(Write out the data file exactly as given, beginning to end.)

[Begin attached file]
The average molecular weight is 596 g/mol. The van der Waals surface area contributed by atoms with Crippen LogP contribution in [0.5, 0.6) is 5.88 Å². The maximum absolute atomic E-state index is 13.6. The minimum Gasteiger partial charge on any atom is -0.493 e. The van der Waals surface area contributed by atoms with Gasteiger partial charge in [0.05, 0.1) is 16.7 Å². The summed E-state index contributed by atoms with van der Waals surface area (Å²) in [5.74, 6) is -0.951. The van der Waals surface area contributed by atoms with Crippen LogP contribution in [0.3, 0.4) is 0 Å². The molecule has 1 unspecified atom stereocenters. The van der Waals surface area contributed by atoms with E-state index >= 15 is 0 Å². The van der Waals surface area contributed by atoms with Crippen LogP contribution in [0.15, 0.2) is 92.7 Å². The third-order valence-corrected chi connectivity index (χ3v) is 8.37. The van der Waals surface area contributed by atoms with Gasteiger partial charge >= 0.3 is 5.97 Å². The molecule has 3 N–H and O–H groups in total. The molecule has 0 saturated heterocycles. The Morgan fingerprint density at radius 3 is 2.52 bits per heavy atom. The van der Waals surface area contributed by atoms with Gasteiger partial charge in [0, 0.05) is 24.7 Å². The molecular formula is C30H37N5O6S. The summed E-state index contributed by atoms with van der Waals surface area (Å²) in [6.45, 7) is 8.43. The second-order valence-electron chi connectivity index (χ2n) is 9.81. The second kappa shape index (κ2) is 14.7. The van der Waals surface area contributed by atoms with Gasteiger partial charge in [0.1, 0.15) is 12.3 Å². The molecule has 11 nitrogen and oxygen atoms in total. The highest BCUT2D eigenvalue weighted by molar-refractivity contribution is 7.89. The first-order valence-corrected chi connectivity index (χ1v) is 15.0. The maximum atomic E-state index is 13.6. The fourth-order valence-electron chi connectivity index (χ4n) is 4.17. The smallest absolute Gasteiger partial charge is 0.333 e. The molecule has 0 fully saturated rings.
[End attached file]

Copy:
The average molecular weight is 596 g/mol. The van der Waals surface area contributed by atoms with Crippen LogP contribution in [0.5, 0.6) is 5.88 Å². The maximum absolute atomic E-state index is 13.6. The minimum Gasteiger partial charge on any atom is -0.493 e. The van der Waals surface area contributed by atoms with Gasteiger partial charge in [0.05, 0.1) is 16.7 Å². The summed E-state index contributed by atoms with van der Waals surface area (Å²) in [5.74, 6) is -0.951. The van der Waals surface area contributed by atoms with Crippen LogP contribution in [0.3, 0.4) is 0 Å². The molecule has 1 unspecified atom stereocenters. The van der Waals surface area contributed by atoms with E-state index >= 15 is 0 Å². The van der Waals surface area contributed by atoms with Crippen LogP contribution in [0.15, 0.2) is 92.7 Å². The third-order valence-corrected chi connectivity index (χ3v) is 8.37. The van der Waals surface area contributed by atoms with Gasteiger partial charge >= 0.3 is 5.97 Å². The molecule has 3 N–H and O–H groups in total. The molecule has 0 saturated heterocycles. The Morgan fingerprint density at radius 3 is 2.52 bits per heavy atom. The van der Waals surface area contributed by atoms with Gasteiger partial charge in [0, 0.05) is 24.7 Å². The molecular formula is C30H37N5O6S. The summed E-state index contributed by atoms with van der Waals surface area (Å²) in [6.45, 7) is 8.43. The second-order valence-electron chi connectivity index (χ2n) is 9.81. The second kappa shape index (κ2) is 14.7. The van der Waals surface area contributed by atoms with Gasteiger partial charge in [0.1, 0.15) is 12.3 Å². The molecule has 11 nitrogen and oxygen atoms in total. The highest BCUT2D eigenvalue weighted by molar-refractivity contribution is 7.89. The first-order valence-corrected chi connectivity index (χ1v) is 15.0. The maximum atomic E-state index is 13.6. The fourth-order valence-electron chi connectivity index (χ4n) is 4.17. The smallest absolute Gasteiger partial charge is 0.333 e. The molecule has 0 fully saturated rings.